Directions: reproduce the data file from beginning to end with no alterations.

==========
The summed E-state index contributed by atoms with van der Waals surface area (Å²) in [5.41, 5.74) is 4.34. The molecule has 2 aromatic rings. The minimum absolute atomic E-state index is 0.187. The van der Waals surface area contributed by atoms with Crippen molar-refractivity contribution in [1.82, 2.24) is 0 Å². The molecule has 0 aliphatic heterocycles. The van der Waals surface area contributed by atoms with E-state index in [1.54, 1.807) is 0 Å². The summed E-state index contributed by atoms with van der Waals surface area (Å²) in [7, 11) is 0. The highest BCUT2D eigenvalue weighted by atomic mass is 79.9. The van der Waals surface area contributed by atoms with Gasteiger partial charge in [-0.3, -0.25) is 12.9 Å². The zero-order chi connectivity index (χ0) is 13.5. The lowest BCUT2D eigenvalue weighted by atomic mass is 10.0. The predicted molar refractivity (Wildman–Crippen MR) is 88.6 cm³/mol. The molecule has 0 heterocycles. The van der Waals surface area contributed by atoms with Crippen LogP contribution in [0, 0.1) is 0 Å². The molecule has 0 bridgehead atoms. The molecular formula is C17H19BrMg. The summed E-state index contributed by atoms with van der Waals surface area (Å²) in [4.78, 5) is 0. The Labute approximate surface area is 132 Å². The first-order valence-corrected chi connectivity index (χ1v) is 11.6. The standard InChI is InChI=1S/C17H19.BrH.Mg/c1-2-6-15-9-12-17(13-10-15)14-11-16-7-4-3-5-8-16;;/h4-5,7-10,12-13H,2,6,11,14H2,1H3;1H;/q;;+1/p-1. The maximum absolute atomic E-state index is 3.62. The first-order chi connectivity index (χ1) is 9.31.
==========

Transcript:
The summed E-state index contributed by atoms with van der Waals surface area (Å²) in [5.41, 5.74) is 4.34. The molecule has 2 aromatic rings. The minimum absolute atomic E-state index is 0.187. The van der Waals surface area contributed by atoms with Crippen molar-refractivity contribution in [1.82, 2.24) is 0 Å². The molecule has 0 aliphatic heterocycles. The van der Waals surface area contributed by atoms with E-state index in [1.54, 1.807) is 0 Å². The summed E-state index contributed by atoms with van der Waals surface area (Å²) in [7, 11) is 0. The highest BCUT2D eigenvalue weighted by atomic mass is 79.9. The van der Waals surface area contributed by atoms with Gasteiger partial charge in [-0.3, -0.25) is 12.9 Å². The zero-order chi connectivity index (χ0) is 13.5. The lowest BCUT2D eigenvalue weighted by atomic mass is 10.0. The predicted molar refractivity (Wildman–Crippen MR) is 88.6 cm³/mol. The molecule has 0 heterocycles. The van der Waals surface area contributed by atoms with Crippen LogP contribution in [0, 0.1) is 0 Å². The molecule has 0 bridgehead atoms. The molecular formula is C17H19BrMg. The summed E-state index contributed by atoms with van der Waals surface area (Å²) in [4.78, 5) is 0. The Labute approximate surface area is 132 Å². The first-order valence-corrected chi connectivity index (χ1v) is 11.6. The standard InChI is InChI=1S/C17H19.BrH.Mg/c1-2-6-15-9-12-17(13-10-15)14-11-16-7-4-3-5-8-16;;/h4-5,7-10,12-13H,2,6,11,14H2,1H3;1H;/q;;+1/p-1. The maximum absolute atomic E-state index is 3.62. The first-order chi connectivity index (χ1) is 9.31.